Money for the five efforts here is part of $144 million for projects that enhance the resilience of coastal communities and improve habitat for fish and wildlife in 31 states and U.S. territories.
With $6.6 million in state funds, restoration recently began on rapidly eroding Sugarloaf Island, a storm barrier that has long protected the Morehead City waterfront.
The North Carolina Coastal Federation has received $1.53 million from the North Carolina Land and Water Fund to support its living shoreline cost-share program and large-scale wetland restoration in Carteret County.
This year marks the project’s third and final phase for the project to revive and restore the New River, which had become nearly choked to death by wastewater pollution.
Currituck Sound, once the crown jewel of the Atlantic Flyway, but migratory waterfowl counts have plummeted. Years of pilot projects and collaboration led to a working plan for restoring this important marsh habitat.
The National Science Foundation and Paul G. Allen Family Foundation announced six awards for conservation science and action on behalf of key species and ecosystems, including two North Carolina projects.
The U.S. Fish and Wildlife Service recently announced funding for the agency’s National Wildlife Refuge System for Albemarle-Pamlico restoration initiatives.
Wendy Stanton, acting refuge manager for Pocosin Lakes National Wildlife Refuge, says Lake Mattamuskeet is “out of balance,” but officials behind the work say the community’s enthusiasm for cleaning up the lake continues.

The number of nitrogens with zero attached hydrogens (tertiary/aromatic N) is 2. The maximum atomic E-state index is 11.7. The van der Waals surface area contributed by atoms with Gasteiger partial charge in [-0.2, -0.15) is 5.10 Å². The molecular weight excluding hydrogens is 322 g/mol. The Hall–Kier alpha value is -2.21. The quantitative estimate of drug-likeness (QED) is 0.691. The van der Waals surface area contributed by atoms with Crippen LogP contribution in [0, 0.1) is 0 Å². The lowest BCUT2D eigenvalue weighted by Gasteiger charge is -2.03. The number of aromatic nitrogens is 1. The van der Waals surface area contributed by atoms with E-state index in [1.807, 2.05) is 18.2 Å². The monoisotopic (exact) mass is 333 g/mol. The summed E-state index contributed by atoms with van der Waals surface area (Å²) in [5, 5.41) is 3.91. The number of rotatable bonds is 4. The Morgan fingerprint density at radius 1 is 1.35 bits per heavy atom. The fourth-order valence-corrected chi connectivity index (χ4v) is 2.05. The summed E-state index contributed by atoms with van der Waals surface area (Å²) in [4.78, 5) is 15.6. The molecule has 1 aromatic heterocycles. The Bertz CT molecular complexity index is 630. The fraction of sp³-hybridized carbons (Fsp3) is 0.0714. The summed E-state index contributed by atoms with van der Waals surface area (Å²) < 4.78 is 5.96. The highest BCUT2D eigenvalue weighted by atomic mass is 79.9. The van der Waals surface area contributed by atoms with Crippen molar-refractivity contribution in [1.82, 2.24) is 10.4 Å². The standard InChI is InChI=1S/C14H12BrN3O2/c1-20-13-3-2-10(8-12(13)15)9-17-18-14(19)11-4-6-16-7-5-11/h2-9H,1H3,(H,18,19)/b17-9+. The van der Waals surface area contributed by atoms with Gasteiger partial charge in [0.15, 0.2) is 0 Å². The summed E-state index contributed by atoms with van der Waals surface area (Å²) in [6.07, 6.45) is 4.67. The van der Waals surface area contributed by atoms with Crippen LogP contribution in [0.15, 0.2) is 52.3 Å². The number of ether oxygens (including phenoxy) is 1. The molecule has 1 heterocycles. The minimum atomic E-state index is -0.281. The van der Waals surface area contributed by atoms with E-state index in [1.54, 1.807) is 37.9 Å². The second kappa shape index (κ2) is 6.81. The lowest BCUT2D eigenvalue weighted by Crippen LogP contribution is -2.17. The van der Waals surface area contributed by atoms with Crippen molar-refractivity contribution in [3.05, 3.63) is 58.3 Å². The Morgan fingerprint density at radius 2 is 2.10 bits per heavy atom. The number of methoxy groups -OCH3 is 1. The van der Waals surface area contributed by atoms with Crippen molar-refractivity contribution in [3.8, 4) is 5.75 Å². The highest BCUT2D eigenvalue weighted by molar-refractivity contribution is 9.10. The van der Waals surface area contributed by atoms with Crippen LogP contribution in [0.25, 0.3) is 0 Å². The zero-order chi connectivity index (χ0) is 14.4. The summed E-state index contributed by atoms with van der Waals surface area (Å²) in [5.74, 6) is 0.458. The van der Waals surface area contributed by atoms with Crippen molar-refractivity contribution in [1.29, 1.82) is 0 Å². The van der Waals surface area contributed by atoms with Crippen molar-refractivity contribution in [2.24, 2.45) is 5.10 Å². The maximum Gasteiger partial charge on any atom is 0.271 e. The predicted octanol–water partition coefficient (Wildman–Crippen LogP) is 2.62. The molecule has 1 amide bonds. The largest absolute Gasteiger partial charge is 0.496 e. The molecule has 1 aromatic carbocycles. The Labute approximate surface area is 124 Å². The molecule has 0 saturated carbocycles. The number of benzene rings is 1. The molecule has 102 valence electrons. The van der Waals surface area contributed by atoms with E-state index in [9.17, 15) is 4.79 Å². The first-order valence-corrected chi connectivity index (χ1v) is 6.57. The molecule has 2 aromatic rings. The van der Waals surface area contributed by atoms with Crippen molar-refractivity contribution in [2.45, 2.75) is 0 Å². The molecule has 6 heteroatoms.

The conservation organization recently acquired a farm near Aulander and a large floodplain forest tract along the Chowan River near Colerain.
An ecosystem project in an NC peat bog could yield jobs, help with stormwater management and suppress wildfires and is part of an ambitious plan to create a carbon credit market to offset millions of tons of greenhouse gas emissions.
More than 10,000 plants will be available during the two-day giveaway set for Jan. 20 and Jan. 21 at Independence Mall.
Residents can donate their trees to Fort Macon State Park and Surfrider Bogue Banks for dune stabilization or drop it off at a county convenience site.
The legislature appropriated $2 million to restore Morehead City’s Sugarloaf Island, a barrier protecting waterfront attractions from coastal storms that has been rapidly eroding for decades.
Previous mapping efforts have shown declines in submerged aquatic vegetation.
The finding could increase the understanding of what’s going on in the sediment below and around seagrass root systems and improve seagrass conservation approaches.
The Coastal Environmental Partnership is working with the North Carolina Coastal Federation to add drop-off sites for oyster shells in Craven and Pamlico counties